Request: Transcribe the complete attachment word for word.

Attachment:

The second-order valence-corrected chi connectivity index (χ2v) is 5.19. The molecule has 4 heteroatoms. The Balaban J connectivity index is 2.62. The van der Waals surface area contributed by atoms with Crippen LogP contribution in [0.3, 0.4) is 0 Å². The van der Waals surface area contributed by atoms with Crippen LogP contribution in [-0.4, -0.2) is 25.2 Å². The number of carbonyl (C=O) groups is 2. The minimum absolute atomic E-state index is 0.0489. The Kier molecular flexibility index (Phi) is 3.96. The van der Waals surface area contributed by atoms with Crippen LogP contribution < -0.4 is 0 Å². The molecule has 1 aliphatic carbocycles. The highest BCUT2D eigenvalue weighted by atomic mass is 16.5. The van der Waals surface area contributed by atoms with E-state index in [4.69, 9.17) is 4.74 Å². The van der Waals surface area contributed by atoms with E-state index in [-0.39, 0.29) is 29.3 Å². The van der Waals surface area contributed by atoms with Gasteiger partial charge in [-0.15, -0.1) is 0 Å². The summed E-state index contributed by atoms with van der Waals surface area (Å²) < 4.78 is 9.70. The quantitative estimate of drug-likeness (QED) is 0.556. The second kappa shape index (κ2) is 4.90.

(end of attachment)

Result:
The second-order valence-corrected chi connectivity index (χ2v) is 5.19. The molecule has 4 heteroatoms. The Balaban J connectivity index is 2.62. The van der Waals surface area contributed by atoms with Crippen LogP contribution in [0.3, 0.4) is 0 Å². The van der Waals surface area contributed by atoms with Crippen LogP contribution in [-0.4, -0.2) is 25.2 Å². The number of carbonyl (C=O) groups is 2. The minimum absolute atomic E-state index is 0.0489. The Kier molecular flexibility index (Phi) is 3.96. The van der Waals surface area contributed by atoms with Crippen LogP contribution < -0.4 is 0 Å². The molecule has 1 aliphatic carbocycles. The highest BCUT2D eigenvalue weighted by atomic mass is 16.5. The van der Waals surface area contributed by atoms with E-state index in [4.69, 9.17) is 4.74 Å². The van der Waals surface area contributed by atoms with E-state index in [-0.39, 0.29) is 29.3 Å². The van der Waals surface area contributed by atoms with Gasteiger partial charge in [-0.15, -0.1) is 0 Å². The summed E-state index contributed by atoms with van der Waals surface area (Å²) < 4.78 is 9.70. The quantitative estimate of drug-likeness (QED) is 0.556. The second kappa shape index (κ2) is 4.90.